Nautilus has a fascinating article about the psychologist Julian Jaynes, author of the influential cult classic The Origin of Consciousness in the Breakdown of the Bicameral Mind. In it, he argues that ancient peoples were not conscious; one half of their mind spoke to the other with ugidance in the voice of the gods until about 3000 years ago, when self-awareness emerged. Jaynes conducted animal behavior research as a graduate student at Yale before moving to England to become a playwright and actor. “O, what a world of unseen visions and heard silences,” his only book begins, “this insubstantial country of the mind!” Jaynes’ theory treats consciousness as a cultural rather than biological phenomenon, which is not a popular view these days. However, more than one neuroscientist that I know has cited Julian Jaynes and his The Origin of Consciousness as an inspiration for entering the field.
Happy Birthday to Santiago Ramón y Cajal, “the father of modern neuroscience,” who would be 163 today. Cajal was born in Petilla de Aragón, a tiny village high in the mountains of northern Spain. On this same date, when he turned 36, Cajal declared the independence of the nerve cell in his self-published journal Revista Trimestral de Histología normal y patológia. (Images courtesy of the Cajal Institute in Madrid.)
For those of you who haven’t heard of SciArt in America, a new organization founded by Julia Buntaine, check it out! They have a magazine (submit to their Flash Fiction contest) and put on events based in New York City.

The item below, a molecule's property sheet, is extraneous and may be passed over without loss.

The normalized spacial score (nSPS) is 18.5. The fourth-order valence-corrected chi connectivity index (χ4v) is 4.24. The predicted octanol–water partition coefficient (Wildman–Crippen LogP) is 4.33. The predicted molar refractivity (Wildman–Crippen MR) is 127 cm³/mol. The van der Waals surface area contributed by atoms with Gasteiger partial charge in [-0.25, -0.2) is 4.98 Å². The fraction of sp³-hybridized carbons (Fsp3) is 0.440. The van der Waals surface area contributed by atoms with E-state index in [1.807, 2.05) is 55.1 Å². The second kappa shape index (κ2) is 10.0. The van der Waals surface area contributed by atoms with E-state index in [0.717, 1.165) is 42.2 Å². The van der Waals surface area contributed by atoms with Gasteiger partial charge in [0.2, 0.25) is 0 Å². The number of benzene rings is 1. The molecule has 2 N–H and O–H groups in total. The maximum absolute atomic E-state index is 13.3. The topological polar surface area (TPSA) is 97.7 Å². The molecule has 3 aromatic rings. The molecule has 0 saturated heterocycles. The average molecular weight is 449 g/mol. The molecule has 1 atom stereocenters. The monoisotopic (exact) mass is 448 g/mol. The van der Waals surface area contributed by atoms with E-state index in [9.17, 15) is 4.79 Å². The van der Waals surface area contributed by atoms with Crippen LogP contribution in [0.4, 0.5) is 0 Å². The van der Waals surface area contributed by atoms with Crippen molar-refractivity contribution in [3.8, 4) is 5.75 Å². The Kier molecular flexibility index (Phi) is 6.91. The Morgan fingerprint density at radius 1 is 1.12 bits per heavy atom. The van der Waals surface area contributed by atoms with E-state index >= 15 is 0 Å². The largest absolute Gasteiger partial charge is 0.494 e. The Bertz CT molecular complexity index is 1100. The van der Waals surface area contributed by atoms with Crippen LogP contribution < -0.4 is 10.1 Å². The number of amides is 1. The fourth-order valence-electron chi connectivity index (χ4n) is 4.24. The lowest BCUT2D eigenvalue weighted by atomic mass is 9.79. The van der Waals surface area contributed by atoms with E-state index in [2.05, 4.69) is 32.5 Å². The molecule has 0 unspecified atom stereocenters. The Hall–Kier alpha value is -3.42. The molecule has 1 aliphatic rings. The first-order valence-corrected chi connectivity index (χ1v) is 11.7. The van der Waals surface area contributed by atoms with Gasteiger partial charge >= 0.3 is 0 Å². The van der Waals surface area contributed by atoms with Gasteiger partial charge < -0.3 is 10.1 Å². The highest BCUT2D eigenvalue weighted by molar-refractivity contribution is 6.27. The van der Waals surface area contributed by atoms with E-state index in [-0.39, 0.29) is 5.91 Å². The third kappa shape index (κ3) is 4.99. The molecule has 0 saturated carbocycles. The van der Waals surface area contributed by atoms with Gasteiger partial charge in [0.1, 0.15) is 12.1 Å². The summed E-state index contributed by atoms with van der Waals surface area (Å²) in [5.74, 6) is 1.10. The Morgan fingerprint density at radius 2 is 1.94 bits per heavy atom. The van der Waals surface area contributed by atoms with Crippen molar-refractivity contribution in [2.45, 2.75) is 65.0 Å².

(The famous patient H.M. as a young man.)
The new STEM podcast Transistor, presented by the Public Radio Exchange (PRX) and funded by the Alfred P. Sloan Foundation, has released new neuroscience episodes called Totally Cerebral. The host, Wendy Suzuki, is a scientist at NYU who studies learning, memory, and cognition. In a review of the first two episodes, The A.V. Club called the show “gripping and immediate the way the best sort of storytelling podcast can be, as these scientists are not only bright but personable and emotionally connected to their studies.” Part 1 is titled “Untangling the Mystery of Memory,” and Part 2 is titled “The Man Without a Memory.” Earlier podcasts feature astrophysicist Michele Thaller and biologist Christina Agapakis.
Over at Nautilus, there is an interview with superstar curator Hans-Ulrich Obrist, the co-director of London’s Serpentine Gallery. Obrist has worked with some of the most famous artists in the world, but he has collaborated with scientists in the past. Most recently, he has collaborated with John Brockman of the Edge to present an event called “Extinction Marathon,” which asked artists, writers, scientists, filmmakers, theorists, and musicians to present on the topic of Extinction. Obrist seems determined to bring interdisciplinary creativity back to life. “I often start with the idea of what’s missing in the world,” he explains. “Artists would often tell me they have a desire to work with scientists, engineers, and inventors. They encouraged me to make that happen.” Behold, the dodo bird.